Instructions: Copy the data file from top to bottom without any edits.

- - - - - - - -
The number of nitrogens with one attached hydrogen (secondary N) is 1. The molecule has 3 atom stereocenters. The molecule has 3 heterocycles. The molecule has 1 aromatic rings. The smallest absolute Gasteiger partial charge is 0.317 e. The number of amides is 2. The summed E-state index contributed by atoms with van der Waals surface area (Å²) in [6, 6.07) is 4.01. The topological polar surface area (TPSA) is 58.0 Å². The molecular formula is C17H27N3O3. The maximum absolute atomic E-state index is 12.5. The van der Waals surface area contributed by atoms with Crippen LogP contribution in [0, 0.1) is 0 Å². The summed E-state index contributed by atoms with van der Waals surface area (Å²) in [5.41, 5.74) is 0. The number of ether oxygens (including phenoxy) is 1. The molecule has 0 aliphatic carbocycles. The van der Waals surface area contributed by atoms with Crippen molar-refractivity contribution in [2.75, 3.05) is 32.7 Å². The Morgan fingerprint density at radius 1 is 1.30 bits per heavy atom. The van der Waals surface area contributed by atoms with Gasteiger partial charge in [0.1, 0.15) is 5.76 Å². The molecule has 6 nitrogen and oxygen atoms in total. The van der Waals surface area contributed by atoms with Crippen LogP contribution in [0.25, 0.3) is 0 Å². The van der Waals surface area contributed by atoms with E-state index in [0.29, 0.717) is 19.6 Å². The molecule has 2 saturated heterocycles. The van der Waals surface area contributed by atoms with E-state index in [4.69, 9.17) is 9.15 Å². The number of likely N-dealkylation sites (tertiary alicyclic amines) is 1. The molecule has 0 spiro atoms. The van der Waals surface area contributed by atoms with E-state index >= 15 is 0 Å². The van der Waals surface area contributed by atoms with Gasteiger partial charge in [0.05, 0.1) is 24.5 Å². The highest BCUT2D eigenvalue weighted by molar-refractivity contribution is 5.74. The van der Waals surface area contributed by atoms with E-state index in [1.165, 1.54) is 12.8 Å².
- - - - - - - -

The number of nitrogens with one attached hydrogen (secondary N) is 1. The molecule has 3 atom stereocenters. The molecule has 3 heterocycles. The molecule has 1 aromatic rings. The smallest absolute Gasteiger partial charge is 0.317 e. The number of amides is 2. The summed E-state index contributed by atoms with van der Waals surface area (Å²) in [6, 6.07) is 4.01. The topological polar surface area (TPSA) is 58.0 Å². The molecular formula is C17H27N3O3. The maximum absolute atomic E-state index is 12.5. The van der Waals surface area contributed by atoms with Crippen LogP contribution in [0, 0.1) is 0 Å². The summed E-state index contributed by atoms with van der Waals surface area (Å²) in [5.41, 5.74) is 0. The number of ether oxygens (including phenoxy) is 1. The molecule has 0 aliphatic carbocycles. The van der Waals surface area contributed by atoms with Crippen molar-refractivity contribution in [2.75, 3.05) is 32.7 Å². The Morgan fingerprint density at radius 1 is 1.30 bits per heavy atom. The van der Waals surface area contributed by atoms with Gasteiger partial charge in [0.1, 0.15) is 5.76 Å². The molecule has 6 nitrogen and oxygen atoms in total. The van der Waals surface area contributed by atoms with Crippen LogP contribution in [0.25, 0.3) is 0 Å². The van der Waals surface area contributed by atoms with E-state index in [0.29, 0.717) is 19.6 Å². The molecule has 2 saturated heterocycles. The van der Waals surface area contributed by atoms with E-state index in [4.69, 9.17) is 9.15 Å². The number of likely N-dealkylation sites (tertiary alicyclic amines) is 1. The molecule has 0 spiro atoms. The van der Waals surface area contributed by atoms with E-state index >= 15 is 0 Å². The van der Waals surface area contributed by atoms with Gasteiger partial charge in [0.05, 0.1) is 24.5 Å². The highest BCUT2D eigenvalue weighted by molar-refractivity contribution is 5.74. The van der Waals surface area contributed by atoms with E-state index in [1.165, 1.54) is 12.8 Å².